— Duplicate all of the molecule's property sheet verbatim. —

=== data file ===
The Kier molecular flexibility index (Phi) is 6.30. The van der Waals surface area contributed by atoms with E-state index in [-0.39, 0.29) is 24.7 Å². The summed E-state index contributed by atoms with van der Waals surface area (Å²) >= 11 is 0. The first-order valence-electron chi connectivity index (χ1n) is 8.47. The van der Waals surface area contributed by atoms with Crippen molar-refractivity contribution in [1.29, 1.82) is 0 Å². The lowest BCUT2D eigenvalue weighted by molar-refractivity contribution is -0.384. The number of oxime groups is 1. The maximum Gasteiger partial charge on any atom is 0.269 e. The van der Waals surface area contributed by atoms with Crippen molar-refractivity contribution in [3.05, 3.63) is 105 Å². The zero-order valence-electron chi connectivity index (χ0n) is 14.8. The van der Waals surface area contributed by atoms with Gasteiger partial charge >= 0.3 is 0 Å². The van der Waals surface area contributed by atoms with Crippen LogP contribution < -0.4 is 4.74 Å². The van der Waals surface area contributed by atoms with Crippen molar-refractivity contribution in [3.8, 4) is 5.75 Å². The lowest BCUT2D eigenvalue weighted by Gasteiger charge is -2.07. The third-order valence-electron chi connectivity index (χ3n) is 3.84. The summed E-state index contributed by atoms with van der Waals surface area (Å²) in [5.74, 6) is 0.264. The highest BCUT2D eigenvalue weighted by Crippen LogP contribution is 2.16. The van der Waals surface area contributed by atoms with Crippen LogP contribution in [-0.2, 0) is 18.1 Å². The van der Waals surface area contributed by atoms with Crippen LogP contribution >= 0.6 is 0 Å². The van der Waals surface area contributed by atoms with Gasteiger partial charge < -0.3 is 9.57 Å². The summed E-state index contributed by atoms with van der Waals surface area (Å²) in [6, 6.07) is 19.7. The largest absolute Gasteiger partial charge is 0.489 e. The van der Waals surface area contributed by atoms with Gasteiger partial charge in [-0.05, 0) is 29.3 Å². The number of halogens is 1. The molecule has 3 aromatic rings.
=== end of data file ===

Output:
The Kier molecular flexibility index (Phi) is 6.30. The van der Waals surface area contributed by atoms with E-state index in [-0.39, 0.29) is 24.7 Å². The summed E-state index contributed by atoms with van der Waals surface area (Å²) >= 11 is 0. The first-order valence-electron chi connectivity index (χ1n) is 8.47. The van der Waals surface area contributed by atoms with Crippen molar-refractivity contribution in [1.29, 1.82) is 0 Å². The lowest BCUT2D eigenvalue weighted by molar-refractivity contribution is -0.384. The number of oxime groups is 1. The maximum Gasteiger partial charge on any atom is 0.269 e. The van der Waals surface area contributed by atoms with Crippen molar-refractivity contribution in [3.05, 3.63) is 105 Å². The zero-order valence-electron chi connectivity index (χ0n) is 14.8. The van der Waals surface area contributed by atoms with Gasteiger partial charge >= 0.3 is 0 Å². The van der Waals surface area contributed by atoms with Crippen LogP contribution < -0.4 is 4.74 Å². The van der Waals surface area contributed by atoms with Crippen molar-refractivity contribution in [3.8, 4) is 5.75 Å². The lowest BCUT2D eigenvalue weighted by Gasteiger charge is -2.07. The third-order valence-electron chi connectivity index (χ3n) is 3.84. The summed E-state index contributed by atoms with van der Waals surface area (Å²) in [5.74, 6) is 0.264. The highest BCUT2D eigenvalue weighted by Crippen LogP contribution is 2.16. The van der Waals surface area contributed by atoms with Crippen LogP contribution in [-0.2, 0) is 18.1 Å². The van der Waals surface area contributed by atoms with Crippen LogP contribution >= 0.6 is 0 Å². The van der Waals surface area contributed by atoms with Gasteiger partial charge < -0.3 is 9.57 Å². The summed E-state index contributed by atoms with van der Waals surface area (Å²) in [6, 6.07) is 19.7. The largest absolute Gasteiger partial charge is 0.489 e. The van der Waals surface area contributed by atoms with Gasteiger partial charge in [-0.05, 0) is 29.3 Å². The number of halogens is 1. The molecule has 3 aromatic rings.